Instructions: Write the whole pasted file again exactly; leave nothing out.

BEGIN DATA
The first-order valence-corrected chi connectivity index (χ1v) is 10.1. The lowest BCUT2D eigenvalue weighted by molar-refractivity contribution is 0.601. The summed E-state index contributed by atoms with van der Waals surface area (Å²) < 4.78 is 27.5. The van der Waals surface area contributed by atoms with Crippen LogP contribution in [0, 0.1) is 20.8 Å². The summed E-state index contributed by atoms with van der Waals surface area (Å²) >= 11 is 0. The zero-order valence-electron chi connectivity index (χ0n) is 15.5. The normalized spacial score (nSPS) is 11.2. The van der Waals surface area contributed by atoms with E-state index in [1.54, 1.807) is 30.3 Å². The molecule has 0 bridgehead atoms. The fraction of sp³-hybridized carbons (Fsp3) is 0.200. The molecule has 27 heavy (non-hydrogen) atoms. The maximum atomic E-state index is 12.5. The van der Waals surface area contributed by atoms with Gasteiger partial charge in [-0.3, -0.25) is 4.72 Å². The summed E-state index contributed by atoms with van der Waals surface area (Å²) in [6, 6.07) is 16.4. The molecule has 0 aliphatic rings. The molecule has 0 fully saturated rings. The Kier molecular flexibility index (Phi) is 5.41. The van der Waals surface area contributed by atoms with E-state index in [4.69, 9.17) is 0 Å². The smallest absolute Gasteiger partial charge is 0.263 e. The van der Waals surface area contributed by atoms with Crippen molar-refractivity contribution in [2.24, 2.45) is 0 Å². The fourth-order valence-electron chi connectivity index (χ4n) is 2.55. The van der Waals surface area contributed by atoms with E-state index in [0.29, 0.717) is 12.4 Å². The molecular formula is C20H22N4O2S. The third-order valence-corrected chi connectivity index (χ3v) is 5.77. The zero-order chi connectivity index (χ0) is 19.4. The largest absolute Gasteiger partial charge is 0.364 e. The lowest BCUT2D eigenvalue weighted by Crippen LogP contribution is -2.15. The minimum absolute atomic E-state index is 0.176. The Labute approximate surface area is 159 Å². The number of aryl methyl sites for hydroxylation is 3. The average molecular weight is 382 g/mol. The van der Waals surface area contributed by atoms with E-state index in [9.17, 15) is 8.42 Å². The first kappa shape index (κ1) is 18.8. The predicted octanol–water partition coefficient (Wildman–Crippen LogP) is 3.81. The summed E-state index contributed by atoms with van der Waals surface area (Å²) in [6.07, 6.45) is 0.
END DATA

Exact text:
The first-order valence-corrected chi connectivity index (χ1v) is 10.1. The lowest BCUT2D eigenvalue weighted by molar-refractivity contribution is 0.601. The summed E-state index contributed by atoms with van der Waals surface area (Å²) < 4.78 is 27.5. The van der Waals surface area contributed by atoms with Crippen LogP contribution in [0, 0.1) is 20.8 Å². The summed E-state index contributed by atoms with van der Waals surface area (Å²) >= 11 is 0. The zero-order valence-electron chi connectivity index (χ0n) is 15.5. The normalized spacial score (nSPS) is 11.2. The van der Waals surface area contributed by atoms with E-state index in [1.54, 1.807) is 30.3 Å². The molecule has 0 bridgehead atoms. The fraction of sp³-hybridized carbons (Fsp3) is 0.200. The molecule has 27 heavy (non-hydrogen) atoms. The maximum atomic E-state index is 12.5. The van der Waals surface area contributed by atoms with Gasteiger partial charge in [-0.3, -0.25) is 4.72 Å². The summed E-state index contributed by atoms with van der Waals surface area (Å²) in [6, 6.07) is 16.4. The molecule has 0 aliphatic rings. The molecule has 0 fully saturated rings. The Kier molecular flexibility index (Phi) is 5.41. The van der Waals surface area contributed by atoms with E-state index in [4.69, 9.17) is 0 Å². The smallest absolute Gasteiger partial charge is 0.263 e. The van der Waals surface area contributed by atoms with Crippen molar-refractivity contribution in [2.24, 2.45) is 0 Å². The fourth-order valence-electron chi connectivity index (χ4n) is 2.55. The van der Waals surface area contributed by atoms with E-state index in [0.29, 0.717) is 12.4 Å². The molecular formula is C20H22N4O2S. The third-order valence-corrected chi connectivity index (χ3v) is 5.77. The zero-order chi connectivity index (χ0) is 19.4. The largest absolute Gasteiger partial charge is 0.364 e. The lowest BCUT2D eigenvalue weighted by Crippen LogP contribution is -2.15. The minimum absolute atomic E-state index is 0.176. The Labute approximate surface area is 159 Å². The number of aryl methyl sites for hydroxylation is 3. The average molecular weight is 382 g/mol. The van der Waals surface area contributed by atoms with E-state index in [9.17, 15) is 8.42 Å². The first kappa shape index (κ1) is 18.8. The predicted octanol–water partition coefficient (Wildman–Crippen LogP) is 3.81. The summed E-state index contributed by atoms with van der Waals surface area (Å²) in [6.07, 6.45) is 0.